2) Flashover along surfaces.

    3) Discharge through air as a result of close proximity to a high voltage conductor.

    In modern society, man is seldom unexposed to the possibility of electric shock. However, due to a concerned safety effort, cases of fatal electric shock have been kept small in comparison to fatalities from many other common hazards....

  9. 5. EARTH POTENTIAL GRADIENTS
    (pp. 251-288)

    When a substance conducts electric current, a potential difference occurs. The gradient of such a potential is the rate of increase or decrease of its magnitude with distance from some point of reference.

    The scope of this section is limited to the consideration of potential gradients appearing in the earth in the vicinity of grounding electrodes. Earth potentials may create a shock hazard, damage communication plant and apparatus, and interrupt service because of permanent grounding of carbon block protectors. Major sources of hazardous earth potentials are lightning discharges to earth or to buried conducting objects, and earth return power fault...

  10. 6. CORROSION
    (pp. 289-307)

    In the past century, engineering progress has been largely dependent upon the development of materials that better withstand stresses. As the margins of safety were gradually reduced through improved mathematical techniques, design engineers were able to make corresponding reductions in initial costs. However, increased failures due to metal fatigue also began to become evident, directly confronting engineers with the problem of corrosion.

    Metals have always been subject to corrosion, especially in areas close to salt water. However, rising chemical influences in the environment in the form of industrial pollution, pesticides, agricultural fertilizers, and other agents that cause or accelerate corrosion...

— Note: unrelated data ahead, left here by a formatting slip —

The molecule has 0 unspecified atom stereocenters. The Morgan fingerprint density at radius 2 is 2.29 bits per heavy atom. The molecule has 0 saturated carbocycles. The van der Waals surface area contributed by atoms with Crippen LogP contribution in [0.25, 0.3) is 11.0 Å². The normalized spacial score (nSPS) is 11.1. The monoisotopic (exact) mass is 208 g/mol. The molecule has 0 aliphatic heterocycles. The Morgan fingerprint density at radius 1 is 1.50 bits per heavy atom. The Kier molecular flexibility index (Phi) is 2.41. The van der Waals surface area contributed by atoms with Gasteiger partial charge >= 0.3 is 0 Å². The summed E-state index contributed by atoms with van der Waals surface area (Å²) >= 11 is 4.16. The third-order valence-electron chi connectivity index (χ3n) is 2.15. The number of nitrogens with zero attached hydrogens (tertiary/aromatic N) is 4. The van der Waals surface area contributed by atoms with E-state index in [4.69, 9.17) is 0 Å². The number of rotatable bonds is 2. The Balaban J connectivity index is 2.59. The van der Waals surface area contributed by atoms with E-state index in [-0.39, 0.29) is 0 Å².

11. 7. OVER-VOLTAGE IN AC POWER UTILIZATION CIRCUITS (600 V rms and Less)
    (pp. 308-321)

    Communication operating companies have recognized for many years that telecommunication apparatus, radio facilities, tower lighting, and electronic equipment powered from external sources can be damaged by over-voltage surges originating on primary and secondary power distribution circuits. Some measurements, but chiefly experience, have established that these over-voltage surges do attain magnitudes many times greater than normal operating voltages. They are inherently associated with the operation of a power distribution network and cannot be prevented by practical means. Sources of over-voltage surges are many and varied; some of the more important of them are listed below.

    a) Lightning strokes to primary and...

  12. 8. ELECTROMAGNETIC PULSE: EFFECTS ON COMMUNICATION SYSTEMS PROTECTION POLICY
    (pp. 322-323)

    Electromagnetic Pulse (EMP) occurs when a nuclear explosion at or near the surface of the earth causes an electromagnetic field to propagate outward from the point of explosion. Depending on its intensity, EMP can temporarily block or permanently damage components of a communication system. Solid state devices and magnetic memories are particularly susceptible. The degree to which communication facilities are exposed to EMP effects depends on such factors as the type and size of the explosive device, its position with respect to earth, and the proximity of communication plant to ‘point zero’.

    EMP protection engineering requires the following kind of...